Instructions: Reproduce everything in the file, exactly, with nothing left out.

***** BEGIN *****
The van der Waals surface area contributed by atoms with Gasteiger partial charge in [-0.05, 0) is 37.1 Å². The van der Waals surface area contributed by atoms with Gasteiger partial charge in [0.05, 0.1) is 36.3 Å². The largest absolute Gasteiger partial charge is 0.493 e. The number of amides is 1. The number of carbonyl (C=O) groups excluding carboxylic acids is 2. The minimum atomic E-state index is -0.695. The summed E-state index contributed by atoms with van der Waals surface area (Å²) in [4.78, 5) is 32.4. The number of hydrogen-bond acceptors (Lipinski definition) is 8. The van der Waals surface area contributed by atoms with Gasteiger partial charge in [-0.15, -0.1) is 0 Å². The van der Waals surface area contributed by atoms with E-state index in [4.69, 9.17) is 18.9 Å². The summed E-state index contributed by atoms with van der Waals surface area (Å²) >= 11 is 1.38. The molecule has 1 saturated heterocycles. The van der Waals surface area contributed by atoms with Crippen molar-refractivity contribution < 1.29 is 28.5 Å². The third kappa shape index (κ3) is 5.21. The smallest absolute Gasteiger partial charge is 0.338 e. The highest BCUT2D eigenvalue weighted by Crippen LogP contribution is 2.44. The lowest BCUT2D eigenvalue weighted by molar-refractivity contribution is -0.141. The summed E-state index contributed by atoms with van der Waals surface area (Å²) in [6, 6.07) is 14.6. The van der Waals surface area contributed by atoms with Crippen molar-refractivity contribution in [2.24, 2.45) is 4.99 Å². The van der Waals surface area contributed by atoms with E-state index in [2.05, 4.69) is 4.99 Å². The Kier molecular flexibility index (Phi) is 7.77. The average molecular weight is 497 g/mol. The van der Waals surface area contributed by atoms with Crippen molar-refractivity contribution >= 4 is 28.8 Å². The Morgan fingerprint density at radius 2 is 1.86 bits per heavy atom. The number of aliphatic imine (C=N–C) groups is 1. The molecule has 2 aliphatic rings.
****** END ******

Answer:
The van der Waals surface area contributed by atoms with Gasteiger partial charge in [-0.05, 0) is 37.1 Å². The van der Waals surface area contributed by atoms with Gasteiger partial charge in [0.05, 0.1) is 36.3 Å². The largest absolute Gasteiger partial charge is 0.493 e. The number of amides is 1. The number of carbonyl (C=O) groups excluding carboxylic acids is 2. The minimum atomic E-state index is -0.695. The summed E-state index contributed by atoms with van der Waals surface area (Å²) in [4.78, 5) is 32.4. The number of hydrogen-bond acceptors (Lipinski definition) is 8. The van der Waals surface area contributed by atoms with Gasteiger partial charge in [-0.15, -0.1) is 0 Å². The van der Waals surface area contributed by atoms with E-state index in [4.69, 9.17) is 18.9 Å². The summed E-state index contributed by atoms with van der Waals surface area (Å²) >= 11 is 1.38. The molecule has 1 saturated heterocycles. The van der Waals surface area contributed by atoms with Crippen molar-refractivity contribution < 1.29 is 28.5 Å². The third kappa shape index (κ3) is 5.21. The smallest absolute Gasteiger partial charge is 0.338 e. The highest BCUT2D eigenvalue weighted by Crippen LogP contribution is 2.44. The lowest BCUT2D eigenvalue weighted by molar-refractivity contribution is -0.141. The summed E-state index contributed by atoms with van der Waals surface area (Å²) in [6, 6.07) is 14.6. The van der Waals surface area contributed by atoms with Crippen molar-refractivity contribution in [2.24, 2.45) is 4.99 Å². The van der Waals surface area contributed by atoms with E-state index in [2.05, 4.69) is 4.99 Å². The Kier molecular flexibility index (Phi) is 7.77. The average molecular weight is 497 g/mol. The van der Waals surface area contributed by atoms with Crippen molar-refractivity contribution >= 4 is 28.8 Å². The Morgan fingerprint density at radius 2 is 1.86 bits per heavy atom. The number of aliphatic imine (C=N–C) groups is 1. The molecule has 2 aliphatic rings.